10 Things I Wish Someone Told Me About Serving In The Church

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I have attended church regularly for 12 years, 9 of which I have served actively in one role or another. Whether on worship team, set up, children’s church, or most recently youth ministry, I experienced some sort of burnout. I’m not alone in this feeling; in fact, a recent survey found that 33% of ministry volunteers experience burnout on some level, and those numbers skyrocket when looking at vocational ministry. While my pride and self-preservation is quick to kick in and point the finger at everyone else, time and time again I find that the responsibility is my own. Even if the situation was bad, 9 times out of 10, my response was worse. But there is hope! Here are a few things I’ve learned (or, more accurately, continue to learn) along the way.

10. Self-Care

While you can delegate many things in your ministry, self-care isn’t one of them. No one else can maintain your relationship with God. Sure, some ministries may require more intentional self-care than others (setting up chairs on Sunday morning vs. leading a small group), both require a surprising amount of patience and strength from God.

9. Set Boundaries (And Keep Them)

While it can feel wrong to say “no” within the context of serving in the church, this is actually a sign of really healthy leadership. Not only does having boundaries help people to avoid burnout, it also helps to curb pride. I don’t know about you, but I can have a Christ complex if left to my own devices. Far too easily I find myself thinking that I’m the only one who can fix this problem, or I’m the only one who understands and can speak into this situation. If you find yourself in this situation, it’s time to set up better boundaries!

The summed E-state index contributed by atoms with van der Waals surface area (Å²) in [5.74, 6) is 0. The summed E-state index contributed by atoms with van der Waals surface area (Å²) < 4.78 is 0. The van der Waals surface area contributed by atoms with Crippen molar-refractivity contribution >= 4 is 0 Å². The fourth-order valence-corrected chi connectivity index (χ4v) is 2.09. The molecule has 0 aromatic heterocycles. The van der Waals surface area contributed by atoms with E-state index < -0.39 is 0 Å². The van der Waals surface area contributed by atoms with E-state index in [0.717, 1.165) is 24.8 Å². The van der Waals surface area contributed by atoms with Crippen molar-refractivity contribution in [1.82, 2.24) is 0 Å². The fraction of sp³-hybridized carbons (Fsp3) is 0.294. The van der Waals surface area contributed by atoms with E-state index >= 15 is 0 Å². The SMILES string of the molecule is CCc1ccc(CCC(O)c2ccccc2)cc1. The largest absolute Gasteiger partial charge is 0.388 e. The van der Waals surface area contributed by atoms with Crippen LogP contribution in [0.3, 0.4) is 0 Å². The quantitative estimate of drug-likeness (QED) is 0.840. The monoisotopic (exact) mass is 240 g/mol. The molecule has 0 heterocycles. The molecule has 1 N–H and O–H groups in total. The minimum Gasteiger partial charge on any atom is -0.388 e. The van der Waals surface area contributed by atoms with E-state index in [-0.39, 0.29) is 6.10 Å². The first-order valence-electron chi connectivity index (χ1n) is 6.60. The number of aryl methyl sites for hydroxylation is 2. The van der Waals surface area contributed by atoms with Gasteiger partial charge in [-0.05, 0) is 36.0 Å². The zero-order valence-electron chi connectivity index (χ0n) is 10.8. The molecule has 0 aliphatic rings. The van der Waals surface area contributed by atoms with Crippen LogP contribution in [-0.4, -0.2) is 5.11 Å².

8. Have Friends Outside Your Church

Unhealthy churches are all-consuming. We joke about church ministry being a “country club,” or perhaps we shudder and think of it more as a “cult.” Obviously, neither one of these outcomes is what we hope or aim for. It is good and healthy to have friends who don’t go to your church. It is understandable that a lot of your close relationships will be within the community you serve in, but if a crisis happens in that community, or you find yourself stepping down for one reason or another, without outside relationships you’ll be completely isolated and more alone than ever.

Hailing from the great state of Iowa, Jess currently lives on the eastside of Seattle where she loves to write, crochet, upcycle, redecorate her tiny apartment and play with her cat. Oh, and her husband lives there too.
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